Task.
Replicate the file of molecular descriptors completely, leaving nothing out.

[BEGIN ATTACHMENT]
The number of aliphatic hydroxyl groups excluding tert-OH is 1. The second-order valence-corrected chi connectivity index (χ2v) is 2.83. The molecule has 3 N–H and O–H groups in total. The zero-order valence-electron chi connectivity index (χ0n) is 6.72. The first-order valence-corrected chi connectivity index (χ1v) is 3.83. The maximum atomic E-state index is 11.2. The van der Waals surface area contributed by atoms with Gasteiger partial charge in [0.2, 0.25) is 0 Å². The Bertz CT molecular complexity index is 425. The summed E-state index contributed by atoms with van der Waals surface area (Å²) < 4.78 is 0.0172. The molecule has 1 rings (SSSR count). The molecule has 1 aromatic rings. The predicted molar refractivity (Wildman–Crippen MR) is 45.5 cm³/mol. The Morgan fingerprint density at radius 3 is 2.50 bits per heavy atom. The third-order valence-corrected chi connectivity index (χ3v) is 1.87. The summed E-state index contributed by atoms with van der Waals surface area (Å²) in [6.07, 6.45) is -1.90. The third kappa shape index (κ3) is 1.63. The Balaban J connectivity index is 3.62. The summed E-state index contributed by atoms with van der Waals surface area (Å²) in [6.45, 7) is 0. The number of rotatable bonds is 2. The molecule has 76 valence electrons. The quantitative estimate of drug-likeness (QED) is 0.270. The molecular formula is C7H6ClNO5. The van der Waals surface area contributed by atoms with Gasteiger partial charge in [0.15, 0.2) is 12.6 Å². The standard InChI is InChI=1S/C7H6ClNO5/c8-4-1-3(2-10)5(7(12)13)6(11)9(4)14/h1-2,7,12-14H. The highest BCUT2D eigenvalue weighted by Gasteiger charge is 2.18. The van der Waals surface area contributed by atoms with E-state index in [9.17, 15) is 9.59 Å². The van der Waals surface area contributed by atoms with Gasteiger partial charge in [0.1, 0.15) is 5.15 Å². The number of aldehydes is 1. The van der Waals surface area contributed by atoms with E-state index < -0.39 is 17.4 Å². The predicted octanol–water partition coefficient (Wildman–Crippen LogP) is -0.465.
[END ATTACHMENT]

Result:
The number of aliphatic hydroxyl groups excluding tert-OH is 1. The second-order valence-corrected chi connectivity index (χ2v) is 2.83. The molecule has 3 N–H and O–H groups in total. The zero-order valence-electron chi connectivity index (χ0n) is 6.72. The first-order valence-corrected chi connectivity index (χ1v) is 3.83. The maximum atomic E-state index is 11.2. The van der Waals surface area contributed by atoms with Gasteiger partial charge in [0.2, 0.25) is 0 Å². The Bertz CT molecular complexity index is 425. The summed E-state index contributed by atoms with van der Waals surface area (Å²) < 4.78 is 0.0172. The molecule has 1 rings (SSSR count). The molecule has 1 aromatic rings. The predicted molar refractivity (Wildman–Crippen MR) is 45.5 cm³/mol. The Morgan fingerprint density at radius 3 is 2.50 bits per heavy atom. The third-order valence-corrected chi connectivity index (χ3v) is 1.87. The summed E-state index contributed by atoms with van der Waals surface area (Å²) in [6.07, 6.45) is -1.90. The third kappa shape index (κ3) is 1.63. The Balaban J connectivity index is 3.62. The summed E-state index contributed by atoms with van der Waals surface area (Å²) in [6.45, 7) is 0. The number of rotatable bonds is 2. The molecule has 76 valence electrons. The quantitative estimate of drug-likeness (QED) is 0.270. The molecular formula is C7H6ClNO5. The van der Waals surface area contributed by atoms with Gasteiger partial charge in [0.15, 0.2) is 12.6 Å². The standard InChI is InChI=1S/C7H6ClNO5/c8-4-1-3(2-10)5(7(12)13)6(11)9(4)14/h1-2,7,12-14H. The highest BCUT2D eigenvalue weighted by Gasteiger charge is 2.18. The van der Waals surface area contributed by atoms with E-state index in [9.17, 15) is 9.59 Å². The van der Waals surface area contributed by atoms with Gasteiger partial charge in [0.1, 0.15) is 5.15 Å². The number of aldehydes is 1. The van der Waals surface area contributed by atoms with E-state index < -0.39 is 17.4 Å². The predicted octanol–water partition coefficient (Wildman–Crippen LogP) is -0.465.